Museum with a takeaway menu

It is not often that a museum will let you purchase an item from its collection as a souvenir so, as an antique collector who usually has to contend with just a museum catalogue, I jumped at the opportunity to walk away with an indigenous Paraguayan crucifix. The museum that made this possible is Museo del Barro – Asunción’s undisputed highlight.

Tucked away on the outskirts of Asunción where it is quite difficult to find, the museum began as a private circulating collection and only later acquired its current permanent location. This is largely an ethnographic museum where perfectly preserved pre-Colombian pottery sits alongside intricate lace weavings from the 18th century known as ñandutí.

There is also a fine collection of startling ritual masks of the Fiesta del Kamba Ra’angá, a pagan festival that is still celebrated in the mountains of Paraguay today. The masks have a distinct African and Polynesian feel. But the main draw, at least for me, was the museum’s plentiful display of local Franciscan religious art, ranging from more academic Spanish colonial style to naïve Guaraní folk art.

The latter, as one would expect in Paraguay, predominate in the rooms overflowing with Jesuit figurines of santos and crucifixes. The impact of local pre-Columbian crafts in these wooden figurines is striking. Whether due to a lack of formal woodcarving skills or as a means of self-identification of indigenous communities , these statuettes have a unique character of real people by whom and for whom they were created.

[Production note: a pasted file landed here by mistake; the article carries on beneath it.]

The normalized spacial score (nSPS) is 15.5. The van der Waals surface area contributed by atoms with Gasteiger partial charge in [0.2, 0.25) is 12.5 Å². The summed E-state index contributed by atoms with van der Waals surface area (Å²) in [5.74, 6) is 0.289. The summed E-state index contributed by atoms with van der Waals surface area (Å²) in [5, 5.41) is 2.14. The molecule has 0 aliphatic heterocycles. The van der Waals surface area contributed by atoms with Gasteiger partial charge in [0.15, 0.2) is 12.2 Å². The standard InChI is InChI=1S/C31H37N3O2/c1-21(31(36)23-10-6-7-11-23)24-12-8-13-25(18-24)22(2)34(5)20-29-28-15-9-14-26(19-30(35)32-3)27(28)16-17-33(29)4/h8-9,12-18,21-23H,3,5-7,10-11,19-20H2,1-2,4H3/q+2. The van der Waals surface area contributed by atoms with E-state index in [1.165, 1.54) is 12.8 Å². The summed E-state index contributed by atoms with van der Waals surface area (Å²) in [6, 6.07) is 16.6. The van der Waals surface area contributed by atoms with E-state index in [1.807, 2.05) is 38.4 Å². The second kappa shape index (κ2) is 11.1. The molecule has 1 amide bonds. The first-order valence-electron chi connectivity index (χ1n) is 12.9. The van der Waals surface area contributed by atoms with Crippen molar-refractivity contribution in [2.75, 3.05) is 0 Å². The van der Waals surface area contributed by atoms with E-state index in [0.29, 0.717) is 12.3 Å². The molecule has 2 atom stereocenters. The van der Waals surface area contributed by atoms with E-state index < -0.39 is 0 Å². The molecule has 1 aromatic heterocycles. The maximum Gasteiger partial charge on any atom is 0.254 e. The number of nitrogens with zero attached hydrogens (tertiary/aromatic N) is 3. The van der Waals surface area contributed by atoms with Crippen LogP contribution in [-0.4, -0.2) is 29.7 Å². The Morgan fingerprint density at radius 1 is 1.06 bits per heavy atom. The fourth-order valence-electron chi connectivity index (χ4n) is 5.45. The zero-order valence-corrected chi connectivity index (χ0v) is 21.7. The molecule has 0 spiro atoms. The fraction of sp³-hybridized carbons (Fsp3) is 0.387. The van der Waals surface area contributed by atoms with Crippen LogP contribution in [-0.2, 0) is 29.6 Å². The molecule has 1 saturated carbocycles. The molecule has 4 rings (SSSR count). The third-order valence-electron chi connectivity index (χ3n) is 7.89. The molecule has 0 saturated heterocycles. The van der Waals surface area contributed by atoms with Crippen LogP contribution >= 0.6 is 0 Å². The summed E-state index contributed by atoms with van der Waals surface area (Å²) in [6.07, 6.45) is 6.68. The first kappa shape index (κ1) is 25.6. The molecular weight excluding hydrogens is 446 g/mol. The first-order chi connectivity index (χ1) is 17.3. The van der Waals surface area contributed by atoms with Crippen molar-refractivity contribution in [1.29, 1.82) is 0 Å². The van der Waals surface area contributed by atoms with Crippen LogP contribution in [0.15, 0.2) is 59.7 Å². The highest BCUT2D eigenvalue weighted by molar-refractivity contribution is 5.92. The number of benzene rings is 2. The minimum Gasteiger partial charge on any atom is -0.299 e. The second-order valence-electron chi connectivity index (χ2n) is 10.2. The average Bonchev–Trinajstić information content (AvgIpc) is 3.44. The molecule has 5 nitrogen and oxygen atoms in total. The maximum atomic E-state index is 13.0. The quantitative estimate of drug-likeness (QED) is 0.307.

The seemingly endless rows of crucifixes were carved in vivid detail, then painted and often adorned with glass eyes, wigs, and real clothes. Their heightened realism was intended to provoke a powerful emotional response, stirring the viewer to greater religious devotion. Today, centuries since their creation, they still evoke powerful emotions from visitors to Museo del Barro, perhaps not so much to promote adherence to the faith but as exquisite works of art.

The crucifix I chose to buy is overtly primitive in execution with the body of Christ clad in a real textile loincloth hanging on across painted in unusual green. The figurine has obvious indigenous facial features and its complexion is darker than the conventional depictions based on imported Iberian models. The antique crucifix I was able to purchase and take home was a nice touch from the museum that would have left a deep impression regardless.